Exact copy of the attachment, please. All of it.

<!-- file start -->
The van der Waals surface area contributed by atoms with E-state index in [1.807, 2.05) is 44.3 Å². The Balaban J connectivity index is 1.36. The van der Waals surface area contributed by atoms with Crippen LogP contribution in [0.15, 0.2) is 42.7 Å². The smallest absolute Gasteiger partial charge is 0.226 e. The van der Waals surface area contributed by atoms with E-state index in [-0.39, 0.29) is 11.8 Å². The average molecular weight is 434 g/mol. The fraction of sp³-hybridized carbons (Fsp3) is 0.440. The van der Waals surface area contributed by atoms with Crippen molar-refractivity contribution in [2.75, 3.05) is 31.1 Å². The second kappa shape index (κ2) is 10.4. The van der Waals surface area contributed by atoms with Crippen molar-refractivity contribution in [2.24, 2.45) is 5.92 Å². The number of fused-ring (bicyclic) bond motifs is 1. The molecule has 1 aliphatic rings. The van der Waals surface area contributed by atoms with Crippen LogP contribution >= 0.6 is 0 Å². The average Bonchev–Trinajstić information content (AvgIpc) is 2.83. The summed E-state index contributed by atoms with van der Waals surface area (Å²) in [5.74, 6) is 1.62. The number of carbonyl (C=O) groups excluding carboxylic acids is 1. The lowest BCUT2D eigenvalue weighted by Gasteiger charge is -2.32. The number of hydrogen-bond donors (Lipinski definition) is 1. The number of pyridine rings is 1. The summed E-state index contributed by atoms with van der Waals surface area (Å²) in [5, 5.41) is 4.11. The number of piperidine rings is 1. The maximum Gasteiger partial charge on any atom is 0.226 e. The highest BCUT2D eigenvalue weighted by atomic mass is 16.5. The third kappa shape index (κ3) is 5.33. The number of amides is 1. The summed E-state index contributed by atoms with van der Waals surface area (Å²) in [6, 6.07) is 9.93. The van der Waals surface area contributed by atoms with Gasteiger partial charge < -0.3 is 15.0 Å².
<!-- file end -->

The van der Waals surface area contributed by atoms with E-state index in [1.807, 2.05) is 44.3 Å². The Balaban J connectivity index is 1.36. The van der Waals surface area contributed by atoms with Crippen LogP contribution in [0.15, 0.2) is 42.7 Å². The smallest absolute Gasteiger partial charge is 0.226 e. The van der Waals surface area contributed by atoms with E-state index in [-0.39, 0.29) is 11.8 Å². The average molecular weight is 434 g/mol. The fraction of sp³-hybridized carbons (Fsp3) is 0.440. The van der Waals surface area contributed by atoms with Crippen molar-refractivity contribution in [2.75, 3.05) is 31.1 Å². The second kappa shape index (κ2) is 10.4. The van der Waals surface area contributed by atoms with Crippen molar-refractivity contribution in [2.24, 2.45) is 5.92 Å². The number of fused-ring (bicyclic) bond motifs is 1. The molecule has 1 aliphatic rings. The van der Waals surface area contributed by atoms with Crippen LogP contribution >= 0.6 is 0 Å². The average Bonchev–Trinajstić information content (AvgIpc) is 2.83. The summed E-state index contributed by atoms with van der Waals surface area (Å²) in [5.74, 6) is 1.62. The number of carbonyl (C=O) groups excluding carboxylic acids is 1. The lowest BCUT2D eigenvalue weighted by Gasteiger charge is -2.32. The number of hydrogen-bond donors (Lipinski definition) is 1. The number of pyridine rings is 1. The summed E-state index contributed by atoms with van der Waals surface area (Å²) in [5, 5.41) is 4.11. The number of piperidine rings is 1. The maximum Gasteiger partial charge on any atom is 0.226 e. The highest BCUT2D eigenvalue weighted by atomic mass is 16.5. The third kappa shape index (κ3) is 5.33. The number of amides is 1. The summed E-state index contributed by atoms with van der Waals surface area (Å²) in [6, 6.07) is 9.93. The van der Waals surface area contributed by atoms with Gasteiger partial charge < -0.3 is 15.0 Å².